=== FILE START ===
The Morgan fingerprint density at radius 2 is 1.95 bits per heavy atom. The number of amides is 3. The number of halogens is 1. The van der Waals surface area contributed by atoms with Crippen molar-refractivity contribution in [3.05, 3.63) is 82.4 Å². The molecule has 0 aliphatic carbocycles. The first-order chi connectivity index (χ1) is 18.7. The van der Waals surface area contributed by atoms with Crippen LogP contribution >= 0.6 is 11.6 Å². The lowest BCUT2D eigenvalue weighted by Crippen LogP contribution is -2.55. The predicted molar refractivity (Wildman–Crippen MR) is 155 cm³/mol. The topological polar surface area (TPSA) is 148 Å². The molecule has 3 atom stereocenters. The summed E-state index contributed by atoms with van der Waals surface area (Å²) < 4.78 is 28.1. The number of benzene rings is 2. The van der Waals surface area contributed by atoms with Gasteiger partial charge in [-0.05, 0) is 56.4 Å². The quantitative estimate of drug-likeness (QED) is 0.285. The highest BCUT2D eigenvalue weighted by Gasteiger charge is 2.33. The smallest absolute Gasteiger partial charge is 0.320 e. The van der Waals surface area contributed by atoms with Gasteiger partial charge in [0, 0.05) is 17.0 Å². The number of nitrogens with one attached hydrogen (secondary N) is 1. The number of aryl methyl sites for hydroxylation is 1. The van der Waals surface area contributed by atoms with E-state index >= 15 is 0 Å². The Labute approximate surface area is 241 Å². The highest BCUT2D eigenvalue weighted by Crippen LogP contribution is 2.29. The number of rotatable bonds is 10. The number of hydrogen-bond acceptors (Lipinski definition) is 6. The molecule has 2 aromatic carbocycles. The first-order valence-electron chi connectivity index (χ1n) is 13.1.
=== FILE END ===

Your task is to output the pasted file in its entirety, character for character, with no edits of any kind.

The Morgan fingerprint density at radius 2 is 1.95 bits per heavy atom. The number of amides is 3. The number of halogens is 1. The van der Waals surface area contributed by atoms with Crippen molar-refractivity contribution in [3.05, 3.63) is 82.4 Å². The molecule has 0 aliphatic carbocycles. The first-order chi connectivity index (χ1) is 18.7. The van der Waals surface area contributed by atoms with Crippen LogP contribution >= 0.6 is 11.6 Å². The lowest BCUT2D eigenvalue weighted by Crippen LogP contribution is -2.55. The predicted molar refractivity (Wildman–Crippen MR) is 155 cm³/mol. The topological polar surface area (TPSA) is 148 Å². The molecule has 3 atom stereocenters. The summed E-state index contributed by atoms with van der Waals surface area (Å²) < 4.78 is 28.1. The number of benzene rings is 2. The van der Waals surface area contributed by atoms with Gasteiger partial charge in [-0.05, 0) is 56.4 Å². The quantitative estimate of drug-likeness (QED) is 0.285. The highest BCUT2D eigenvalue weighted by Gasteiger charge is 2.33. The smallest absolute Gasteiger partial charge is 0.320 e. The van der Waals surface area contributed by atoms with Gasteiger partial charge in [0, 0.05) is 17.0 Å². The number of nitrogens with one attached hydrogen (secondary N) is 1. The number of aryl methyl sites for hydroxylation is 1. The van der Waals surface area contributed by atoms with E-state index >= 15 is 0 Å². The Labute approximate surface area is 241 Å². The highest BCUT2D eigenvalue weighted by Crippen LogP contribution is 2.29. The number of rotatable bonds is 10. The number of hydrogen-bond acceptors (Lipinski definition) is 6. The molecule has 2 aromatic carbocycles. The first-order valence-electron chi connectivity index (χ1n) is 13.1.